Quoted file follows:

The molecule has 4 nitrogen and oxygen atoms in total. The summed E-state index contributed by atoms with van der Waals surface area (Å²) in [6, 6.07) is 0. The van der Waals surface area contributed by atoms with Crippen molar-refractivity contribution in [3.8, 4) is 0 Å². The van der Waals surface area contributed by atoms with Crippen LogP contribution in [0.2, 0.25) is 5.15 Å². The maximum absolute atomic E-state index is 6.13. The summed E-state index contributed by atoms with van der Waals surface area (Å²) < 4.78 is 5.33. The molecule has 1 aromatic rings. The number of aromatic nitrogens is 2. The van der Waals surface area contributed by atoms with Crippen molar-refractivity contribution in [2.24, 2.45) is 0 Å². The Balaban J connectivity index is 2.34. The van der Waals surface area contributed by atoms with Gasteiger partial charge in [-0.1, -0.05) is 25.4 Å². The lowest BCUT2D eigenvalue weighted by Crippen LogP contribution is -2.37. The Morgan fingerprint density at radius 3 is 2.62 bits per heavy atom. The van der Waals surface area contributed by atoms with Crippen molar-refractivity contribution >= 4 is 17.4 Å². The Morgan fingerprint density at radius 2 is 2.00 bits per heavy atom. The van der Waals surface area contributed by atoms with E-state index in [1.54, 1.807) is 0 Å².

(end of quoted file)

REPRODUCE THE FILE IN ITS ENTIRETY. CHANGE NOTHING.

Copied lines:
The molecule has 4 nitrogen and oxygen atoms in total. The summed E-state index contributed by atoms with van der Waals surface area (Å²) in [6, 6.07) is 0. The van der Waals surface area contributed by atoms with Crippen molar-refractivity contribution in [3.8, 4) is 0 Å². The van der Waals surface area contributed by atoms with Crippen LogP contribution in [0.2, 0.25) is 5.15 Å². The maximum absolute atomic E-state index is 6.13. The summed E-state index contributed by atoms with van der Waals surface area (Å²) < 4.78 is 5.33. The molecule has 1 aromatic rings. The number of aromatic nitrogens is 2. The van der Waals surface area contributed by atoms with Crippen molar-refractivity contribution in [2.24, 2.45) is 0 Å². The Balaban J connectivity index is 2.34. The van der Waals surface area contributed by atoms with Gasteiger partial charge in [-0.1, -0.05) is 25.4 Å². The lowest BCUT2D eigenvalue weighted by Crippen LogP contribution is -2.37. The Morgan fingerprint density at radius 3 is 2.62 bits per heavy atom. The van der Waals surface area contributed by atoms with Crippen molar-refractivity contribution >= 4 is 17.4 Å². The Morgan fingerprint density at radius 2 is 2.00 bits per heavy atom. The van der Waals surface area contributed by atoms with E-state index in [1.54, 1.807) is 0 Å².